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State ex rel. MTS

Court of Appeal of Louisiana, Second Circuit

January 14, 2015


Appealed from the Caddo Parish Juvenile Court Parish of Caddo, Louisiana. Trial Court No. 148423. Honorable E. Paul Young, III, Judge.


GEORGE E. HARP, Counsel for Appellant, SMS.

KIMBERLY S. SMITH Counsel for Appellee, State of Louisiana, Department of Children and Family Services.


ROSS S. OWEN Counsel for Appellee, BDG.



Page 1026


[49,630 La.App. 2 Cir. 1] SMS, the mother of four minor children, appeals a judgment of the Caddo Parish juvenile court that irrevocably dissolved and terminated her parental rights to one of her children, MTS, and certified the child for adoption. For the reasons set forth below, we affirm the juvenile court's decision.


SMS is 23 years old; she is the mother of four children, including four year old MTS. BDG is MTS's biological father.

During his infancy, MTS was admitted to the hospital on multiple occasions due to respiratory difficulties. He was diagnosed with asthma and laryngomalacia.[1] On March 5, 2011, MTS, who was then six months old, was admitted to the hospital; his condition was described as " lethargic and gasping for breath." He was admitted to the pediatric intensive care unit (" PICU" ) and was subsequently discharged on March 17, 2011. His discharge orders included prescriptions for a number

Page 1027

of medications, breathing treatments, the administration of oxygen as needed, a home health nurse to assist the parents with MTS's care and follow-up medical appointments.

On March 22, 2011, the State of Louisiana, through the Department of Children and Family Services (" DCFS" ), received a report that the parents had not had any of MTS's prescriptions filled and were not administering his breathing treatments or oxygen. Thereafter, DCFS and the home health agency attempted to provide the parents with assistance in arranging follow- [49,630 La.App. 2 Cir. 2] up medical appointments and additional home health assistance. Two days later, DCFS learned that the parents still had not taken the prescriptions to a pharmacy to be filled. By this time, MTS was experiencing difficulty breathing and his oxygen levels were decreasing.

DCFS obtained an instanter order removing MTS from the custody of his parents and placing him in its custody based on allegations of medical neglect. Initially, MTS was placed in the care of his maternal grandmother and his parents were given " liberal visitation." However, that arrangement was unsuccessful because DCFS learned that the grandmother was " giving the child back to [SMS]." MTS was removed from his grandmother's care and placed in foster care with CH, his current foster mother.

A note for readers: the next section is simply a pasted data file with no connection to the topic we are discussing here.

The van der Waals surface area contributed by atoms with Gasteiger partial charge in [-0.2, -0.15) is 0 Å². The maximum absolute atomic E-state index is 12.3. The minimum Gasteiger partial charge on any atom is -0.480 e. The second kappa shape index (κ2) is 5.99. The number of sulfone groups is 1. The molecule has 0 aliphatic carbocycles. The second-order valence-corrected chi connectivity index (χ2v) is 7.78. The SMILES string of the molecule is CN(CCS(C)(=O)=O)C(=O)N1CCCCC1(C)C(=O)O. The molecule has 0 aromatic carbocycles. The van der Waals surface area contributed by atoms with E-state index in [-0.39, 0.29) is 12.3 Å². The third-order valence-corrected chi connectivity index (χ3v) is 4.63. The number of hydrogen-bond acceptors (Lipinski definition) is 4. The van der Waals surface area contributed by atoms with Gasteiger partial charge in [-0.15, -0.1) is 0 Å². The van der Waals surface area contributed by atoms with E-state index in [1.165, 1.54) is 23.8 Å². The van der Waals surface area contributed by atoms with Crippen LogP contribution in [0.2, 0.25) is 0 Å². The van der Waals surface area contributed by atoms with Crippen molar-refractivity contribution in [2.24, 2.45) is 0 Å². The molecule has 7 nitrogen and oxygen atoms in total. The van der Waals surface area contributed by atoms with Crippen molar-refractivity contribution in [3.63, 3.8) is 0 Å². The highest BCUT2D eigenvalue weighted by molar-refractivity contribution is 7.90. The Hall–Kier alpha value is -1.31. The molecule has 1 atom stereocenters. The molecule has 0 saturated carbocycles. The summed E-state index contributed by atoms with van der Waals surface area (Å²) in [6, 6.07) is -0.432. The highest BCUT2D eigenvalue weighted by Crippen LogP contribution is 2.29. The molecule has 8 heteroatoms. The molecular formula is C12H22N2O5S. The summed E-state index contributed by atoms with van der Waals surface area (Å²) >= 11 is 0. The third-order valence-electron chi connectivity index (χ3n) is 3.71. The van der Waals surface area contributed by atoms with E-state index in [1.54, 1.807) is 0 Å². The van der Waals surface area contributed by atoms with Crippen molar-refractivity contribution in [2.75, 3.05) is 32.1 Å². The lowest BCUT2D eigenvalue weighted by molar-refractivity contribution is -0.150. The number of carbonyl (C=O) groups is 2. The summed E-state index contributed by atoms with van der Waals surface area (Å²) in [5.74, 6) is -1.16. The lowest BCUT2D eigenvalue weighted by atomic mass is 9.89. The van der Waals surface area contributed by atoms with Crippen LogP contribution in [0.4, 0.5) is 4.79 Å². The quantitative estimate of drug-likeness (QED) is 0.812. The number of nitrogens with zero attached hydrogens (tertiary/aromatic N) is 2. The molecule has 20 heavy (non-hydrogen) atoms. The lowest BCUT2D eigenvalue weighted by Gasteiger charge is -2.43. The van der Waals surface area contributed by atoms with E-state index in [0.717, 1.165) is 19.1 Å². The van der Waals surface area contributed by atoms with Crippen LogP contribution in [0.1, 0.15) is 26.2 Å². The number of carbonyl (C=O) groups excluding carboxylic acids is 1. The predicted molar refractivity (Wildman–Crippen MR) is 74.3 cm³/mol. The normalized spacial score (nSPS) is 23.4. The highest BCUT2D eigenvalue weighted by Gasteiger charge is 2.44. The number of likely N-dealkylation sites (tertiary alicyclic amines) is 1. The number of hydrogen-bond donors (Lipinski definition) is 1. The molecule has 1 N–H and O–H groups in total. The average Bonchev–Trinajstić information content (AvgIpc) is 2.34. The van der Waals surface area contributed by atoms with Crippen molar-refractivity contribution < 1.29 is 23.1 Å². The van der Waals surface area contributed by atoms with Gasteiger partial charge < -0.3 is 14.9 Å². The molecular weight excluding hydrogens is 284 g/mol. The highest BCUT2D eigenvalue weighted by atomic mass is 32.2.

On May 20, 2011, MTS was adjudicated a child in need of care. DCFS developed, and the juvenile court approved, an initial case plan wherein the permanent plan for MTS was reunification with his parents. The case plan contained the following requirements: (1) undergoing psychological evaluations; (2) maintaining adequate housing; (3) completing parenting classes; (4) completing an anger management course; (5) attending and participating in medical appointments scheduled for MTS; (6) attending scheduled weekly visitations with MTS; (7) attending court appearances, (8) attending family team meetings; (9) keeping DCFS apprised of the parents' whereabouts; and (10) providing financial support for MTS.

Subsequently, following multiple disposition hearings, the juvenile court approved a number of additional case plans, with which the parents failed to comply. Other than undergoing psychological evaluations, neither [49,630 La.App. 2 Cir. 3] parent completed any of the classes/services arranged for them. SMS moved frequently, and DCFS was often unable to locate her. The parents also failed to attend more than one-half of the scheduled visitations with MTS and did not attend his medical appointments. The father provided some financial support; however, the mother failed to provide any support for MTS. Additionally, during the reunification attempt, both parents pled guilty to criminal charges and were incarcerated for much of 2012.[2]

By early 2013, both parents had been released from prison. However, they continued to be largely non-compliant with the reunification case plan. A DCFS case worker described the parents' attempts to

Page 1028